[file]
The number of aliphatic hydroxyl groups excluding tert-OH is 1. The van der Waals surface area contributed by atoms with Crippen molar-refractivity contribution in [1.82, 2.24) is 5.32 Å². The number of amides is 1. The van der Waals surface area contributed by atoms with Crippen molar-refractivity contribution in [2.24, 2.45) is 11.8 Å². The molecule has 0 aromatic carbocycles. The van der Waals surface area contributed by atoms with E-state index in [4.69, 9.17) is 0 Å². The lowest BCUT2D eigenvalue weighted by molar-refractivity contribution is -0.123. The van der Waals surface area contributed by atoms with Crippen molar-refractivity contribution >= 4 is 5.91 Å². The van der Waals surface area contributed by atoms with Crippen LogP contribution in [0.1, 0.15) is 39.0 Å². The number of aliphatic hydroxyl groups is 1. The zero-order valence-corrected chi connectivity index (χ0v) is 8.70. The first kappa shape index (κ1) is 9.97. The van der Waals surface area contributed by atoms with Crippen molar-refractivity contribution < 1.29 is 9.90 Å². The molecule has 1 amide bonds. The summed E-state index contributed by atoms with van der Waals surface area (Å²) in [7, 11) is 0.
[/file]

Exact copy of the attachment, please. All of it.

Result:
The number of aliphatic hydroxyl groups excluding tert-OH is 1. The van der Waals surface area contributed by atoms with Crippen molar-refractivity contribution in [1.82, 2.24) is 5.32 Å². The number of amides is 1. The van der Waals surface area contributed by atoms with Crippen molar-refractivity contribution in [2.24, 2.45) is 11.8 Å². The molecule has 0 aromatic carbocycles. The van der Waals surface area contributed by atoms with E-state index in [4.69, 9.17) is 0 Å². The lowest BCUT2D eigenvalue weighted by molar-refractivity contribution is -0.123. The van der Waals surface area contributed by atoms with Crippen molar-refractivity contribution >= 4 is 5.91 Å². The van der Waals surface area contributed by atoms with Crippen LogP contribution in [0.1, 0.15) is 39.0 Å². The number of aliphatic hydroxyl groups is 1. The zero-order valence-corrected chi connectivity index (χ0v) is 8.70. The first kappa shape index (κ1) is 9.97. The van der Waals surface area contributed by atoms with Crippen molar-refractivity contribution < 1.29 is 9.90 Å². The molecule has 1 amide bonds. The summed E-state index contributed by atoms with van der Waals surface area (Å²) in [7, 11) is 0.